Tag Archives: Martin Luther
I understand where all this comes from. It’s good to be personally holy, it’s good to be inclusive, it’s good to be active. I know what our denomination is trying to say by telling people that being Lutheran means doing God’s work. But I rankle when I hear it all the same.
God, he suddenly saw, did not send his Son to die for us in order to multiply the terrors of the law. God did not forgive our old sins in order to make us even more afraid of the sins that still lay ahead of us. God did not reveal his righteousness to the faithful in order to torment those faithful with a still higher standard of perfection than what they knew before. God’s righteousness is not the demand that we wring every last little imperfection from our crooked souls. Instead, it’s almost the opposite: God’s righteousness is the gift that makes us righteous, even though we are sinners, even though we are not just a little imperfect but are instead complete disasters, even though we know and want to know nothing at all about God and his love for us and for our neighbor.
When we’re in an audience, we want to be led on, tricked, deceived by sleight of hand. In the real world, face to face, we don’t want that at all. We don’t want to be led on, tricked, manipulated. Instead we want to give ourselves freely to one another, and we want to receive the free gift of another person in return.
This verse is like an explosion. How do we get right with God? How do we attain that righteousness with which God judges the world and condemns the wickedness of humanity? Do we have to humble ourselves before our husbands? Do we have to lord it over our wives? Do we have to follow “Biblical life principles”? Do we have to pray an hour every day? Will that get us to the righteousness of God?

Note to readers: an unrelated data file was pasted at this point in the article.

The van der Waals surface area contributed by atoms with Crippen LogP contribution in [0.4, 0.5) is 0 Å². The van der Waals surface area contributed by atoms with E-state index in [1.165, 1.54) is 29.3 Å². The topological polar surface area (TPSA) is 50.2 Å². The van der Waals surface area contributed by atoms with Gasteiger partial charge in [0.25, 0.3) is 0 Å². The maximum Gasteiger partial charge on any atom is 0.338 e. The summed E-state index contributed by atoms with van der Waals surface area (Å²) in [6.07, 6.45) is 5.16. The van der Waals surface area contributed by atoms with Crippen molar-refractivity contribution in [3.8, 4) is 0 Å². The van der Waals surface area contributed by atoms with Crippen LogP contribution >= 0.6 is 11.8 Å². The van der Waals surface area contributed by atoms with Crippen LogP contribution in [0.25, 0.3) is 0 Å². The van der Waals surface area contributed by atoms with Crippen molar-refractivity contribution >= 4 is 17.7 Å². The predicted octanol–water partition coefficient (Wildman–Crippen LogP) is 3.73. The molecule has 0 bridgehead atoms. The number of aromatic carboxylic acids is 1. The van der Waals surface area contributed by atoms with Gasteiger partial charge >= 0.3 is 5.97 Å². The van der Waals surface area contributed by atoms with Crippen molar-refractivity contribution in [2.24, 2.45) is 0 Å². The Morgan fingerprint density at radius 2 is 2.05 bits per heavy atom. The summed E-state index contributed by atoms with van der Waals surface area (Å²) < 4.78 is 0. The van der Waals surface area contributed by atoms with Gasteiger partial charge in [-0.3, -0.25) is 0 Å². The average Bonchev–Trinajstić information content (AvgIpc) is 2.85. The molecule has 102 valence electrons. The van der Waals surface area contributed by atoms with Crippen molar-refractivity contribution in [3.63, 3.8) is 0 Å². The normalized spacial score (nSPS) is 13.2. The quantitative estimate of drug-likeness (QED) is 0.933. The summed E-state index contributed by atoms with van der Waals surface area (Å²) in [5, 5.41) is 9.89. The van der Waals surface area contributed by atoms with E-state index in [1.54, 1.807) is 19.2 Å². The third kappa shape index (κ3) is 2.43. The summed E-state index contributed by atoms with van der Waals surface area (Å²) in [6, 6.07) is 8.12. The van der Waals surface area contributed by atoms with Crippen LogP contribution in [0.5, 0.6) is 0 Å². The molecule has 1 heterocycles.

Now for Luther, the big problem was that people didn’t pray boldly enough. They didn’t expect good things from God, because they were afraid of God. He compares the person who asks for too little from God to a beggar. A rich and mighty emperor invites the beggar to ask for whatever he might desire, prepared to give him “great and princely gifts.” And if the beggar asks only for a dish of beggar’s broth, he would be “considered a rogue and a scoundrel who had made a mockery of his imperial majesty’s command and was unworthy to come into his presence.”
So how does Jesus answer Thomas’s doubt? He appears also to Thomas, and he invites the very violation that Thomas says he demands. And I like to imagine that he does it just as Professor Most suggests: gently, sadly, lovingly; seeking not simply to be Thomas’s Lord and God, but his protector and friend. Jesus had his hands and side pierced by his enemies, and now he invites a disciple to do the same thing. He has suffered to redeem the whole human race, and yet he is willing to suffer again in order to bring his friend to faith.
Here’s a cheerful question for Good Friday: Should Christians flee a deadly plague?
We may not have had occasion to ask ourselves this. We do have to think about how to manage our own viral infections and those of others. We watch helplessly as a stomach flu or cold rips through a whole household. More and more we are faced with outbreaks of things like Ebola or Zika, and we have to ask how to rightly respond to them.
But deadly plagues were a constant feature of life before modern sanitation and antibiotics. And so it happened that Martin Luther was asked, in 1527, whether a Christian was allowed to flee a city that had an outbreak of a deadly disease in a German city.
(Note: I preached this sermon at Wicker Park Lutheran Church on Ash Wednesday, 2011) Sisters and brothers, grace to you and peace from God our Father and the Lord Jesus Christ. Amen. “Human love starts with the object,” Martin Luther wrote in an academic dispute in the year 1518. “The love of God does not […]
When you write compulsively, people will tell you by way of encouragement or indulgence that you should write a book. The logic of it may not be quite clear, but it can be very persuasive all the same. I heard this and said it to myself over the years, lacking only a firm grasp on […]
(Note: I wrote this for The Daily in November, 2011. It is no longer extant, so I am republishing it here). In America today, we may not know what it means to be a saint, but it can’t be said that we lack for opinions on what a saint is not. Or at least who […]